Before the doughnuts were devoured. (Photo by Jesse.)
One month ago, I was presented with the opportunity of a lifetime: I was invited to participate in the Dun-Well Doughnuts doughnut eating contest at the NYC Vegetarian Food Festival. This is the stuff wet dreams are made of for sweet-toothed foodies like myself. Sadly, I didn’t win the contest. I was too distracted by the gluteny goodness to gobble the doughnuts quickly. They were fantastic: light, fresh, flavorful, and yeasty! Everything a girl could want in a doughnut and more. In other words, these treats defied common law that vegan doughnuts are to be either dense, stale, or trucked in from another state.
I figured it couldn’t hurt to find out more about the dudes behind the doughnuts. Dan Dunbar and Christoper Hollowell were kind enough to answer a few questions I emailed them.
Are you from NYC? If not, what bought you here?
CH: Well, neither of us are from NYC originally. I am from a small town in western New York and Dan is from Maine. I initially moved here to pursue my acting career but Dan, well he moved here for doughnuts.
When did you start making doughnuts? What was your reaction when you made your first delicious batch?
DD: I started about a year ago when I was living in Chicago. Christopher called me up one night after having watched the 20th anniversary episode of the Simpsons and apparently seeing Homer enjoying doughnuts gave him a monster craving for some.
CH: It’s true.
DD: We had been talking to one another about opening a vegan shop for a couple of years by then and this doughnut idea really seemed to be the right fit for us. I started experimenting from scratch, got a small fryer, and tested batch after batch on my neighbors. Finally one day I was told by one of my doughnut testers that she had just eaten the best doughnut of her life, and this coming from a reformed Krispy Kreme addict. It was a particularly gratifying moment because the person I shared it with was so hesitant before trying the doughnut, she just picked off a bit from the edge, a moment later the doughnut was gone, and shortly after a second doughnut had disappeared! I started packing up my things and moved to NYC.
You’ve offered an impressive variety of doughnut flavors– including Whiskey Sour. What’s your inspiration?
CH: Dan and I are admitted foodies. Basically every time we eat something we ask each other “could this be a doughnut?”
DD: We really have to add that though we’ve got some 45 recipes in the bag, but we’ve really just chipped the iceberg.
CH: Really, our brains are in danger of rupturing from the pressure of “imagined doughnuts.” We’re always going to be making new ones, but probably never at the rate we think them up. What I’m really excited is about releasing our collection of savory doughnuts.
DD: Yeah, the savory doughnuts are really getting us excited because we’ve never seen anything like them out there, so at least until they become insanely popular we’ll be making something exclusive.
CH: Yeah, but Dan won’t let me make all of the flavors I think of.
DD: It’s true there are a few things like his Pepto-Bismol doughnut idea that I even find a bit “out there”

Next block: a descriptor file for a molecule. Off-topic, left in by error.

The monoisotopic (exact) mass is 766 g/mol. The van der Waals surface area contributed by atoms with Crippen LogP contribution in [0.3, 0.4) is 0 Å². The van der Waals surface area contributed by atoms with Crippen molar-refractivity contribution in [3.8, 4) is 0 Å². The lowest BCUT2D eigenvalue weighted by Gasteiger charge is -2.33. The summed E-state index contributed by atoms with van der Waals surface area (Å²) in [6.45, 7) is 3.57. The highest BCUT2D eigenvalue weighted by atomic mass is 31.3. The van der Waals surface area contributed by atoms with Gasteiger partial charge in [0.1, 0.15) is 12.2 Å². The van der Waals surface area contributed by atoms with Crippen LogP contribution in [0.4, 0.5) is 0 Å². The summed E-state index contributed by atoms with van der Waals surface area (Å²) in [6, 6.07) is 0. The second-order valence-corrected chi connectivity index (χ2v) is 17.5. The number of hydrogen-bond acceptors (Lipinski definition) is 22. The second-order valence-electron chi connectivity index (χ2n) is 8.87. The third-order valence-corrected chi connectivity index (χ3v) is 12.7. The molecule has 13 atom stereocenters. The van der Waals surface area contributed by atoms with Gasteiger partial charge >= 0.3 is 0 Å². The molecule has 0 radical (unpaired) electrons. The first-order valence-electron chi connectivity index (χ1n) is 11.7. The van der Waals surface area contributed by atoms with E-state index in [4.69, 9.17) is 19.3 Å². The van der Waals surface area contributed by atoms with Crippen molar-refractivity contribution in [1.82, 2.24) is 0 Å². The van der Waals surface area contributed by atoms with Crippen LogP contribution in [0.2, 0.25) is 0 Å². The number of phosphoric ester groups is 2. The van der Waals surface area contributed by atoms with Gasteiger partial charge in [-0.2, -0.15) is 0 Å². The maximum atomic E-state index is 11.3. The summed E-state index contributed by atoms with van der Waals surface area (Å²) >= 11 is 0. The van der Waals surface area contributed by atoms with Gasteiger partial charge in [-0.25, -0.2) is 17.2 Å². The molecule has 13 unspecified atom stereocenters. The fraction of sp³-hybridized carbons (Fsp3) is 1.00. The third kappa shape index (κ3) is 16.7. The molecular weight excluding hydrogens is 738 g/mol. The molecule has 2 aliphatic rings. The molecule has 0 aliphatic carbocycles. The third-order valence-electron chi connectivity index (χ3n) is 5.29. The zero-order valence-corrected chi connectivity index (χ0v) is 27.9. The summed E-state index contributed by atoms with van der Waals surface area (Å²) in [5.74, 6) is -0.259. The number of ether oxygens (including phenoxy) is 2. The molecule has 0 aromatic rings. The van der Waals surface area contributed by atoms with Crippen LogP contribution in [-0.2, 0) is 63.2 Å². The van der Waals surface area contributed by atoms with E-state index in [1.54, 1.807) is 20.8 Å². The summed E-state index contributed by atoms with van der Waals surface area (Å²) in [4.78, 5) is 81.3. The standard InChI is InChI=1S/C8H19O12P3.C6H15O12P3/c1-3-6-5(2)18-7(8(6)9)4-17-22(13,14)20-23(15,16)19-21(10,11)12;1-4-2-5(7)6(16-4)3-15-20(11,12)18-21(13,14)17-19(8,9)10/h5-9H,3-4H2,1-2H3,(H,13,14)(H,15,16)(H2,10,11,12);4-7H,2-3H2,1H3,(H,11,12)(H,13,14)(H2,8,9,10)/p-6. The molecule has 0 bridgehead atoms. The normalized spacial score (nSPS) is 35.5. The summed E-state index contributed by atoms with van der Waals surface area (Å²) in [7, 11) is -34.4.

CH: I am wearing him down on that one though.
DD: Maybe if we call it the “Pepto-Abysmal.”
You both have fantastically streamlined figures. How many doughnuts do you eat a week? Got any fitness or diet tips to share with those of us who love doughnuts but don’t want a muffin top?
DD: Christopher and I are never going to market our doughnuts as a health food, though they are the healthiest real doughnuts out there. I think mostly in moderation and balance. Health is very important to both of us, but I honestly think going vegan saved my life. I lost 80 lbs when I went vegan back in 2002. And being healthy really isn’t as difficult as the commercial world makes it out to be. It boils down to diet and exercise, and there’s no reason why the indulgence of vegan doughnuts can’t be a part of that. Just work at not forming unhealthy eating habits, and your body will tell you if you’re eating well and getting enough activity.
CH: And we have to get a lot of activity because Dan and I eat a lot of our doughnuts. (I must have at least 8 to 12 a week.) But we are balancing it by training with Blythe and Derek from Lula’s Sweet Apothecary to run in the NYC marathon this coming November.
Like Jerri Blank, I like the pole and the hole. Any plans for expanding onto eclairs? What about other desserts?
CH: HAHAHA. I have to say that Strangers with Candy is one of Dan and my favorite shows. Back when him and I were thinking of opening a pizza shop we were going to call it Hobocamp Pizza. (That one is for all of the other SWC fans out there.)
DD: Christopher is a big fan of “long johns.” He’s experimented with making them a couple times, but he always seems to come up short ;). Just kidding! We’ve got awesome things planned, and a lot of collaboration with NYC’s other vegan businesses.
Can you also tell us all about your upcoming retail location?
CH: Well, we are looking around quite aggressively for the right space. We have looked at a few and really like one of them. So if all goes well we hope to have a storefront before the summer’s end. But, it is a process. It will happen when it is right.
DD: It isn’t easy, and it isn’t cheap, but we’re in the zone right now. We can’t wait to find that perfect fit, because we have really high expectations for our shop and feel we have so much to offer the NYC vegan community.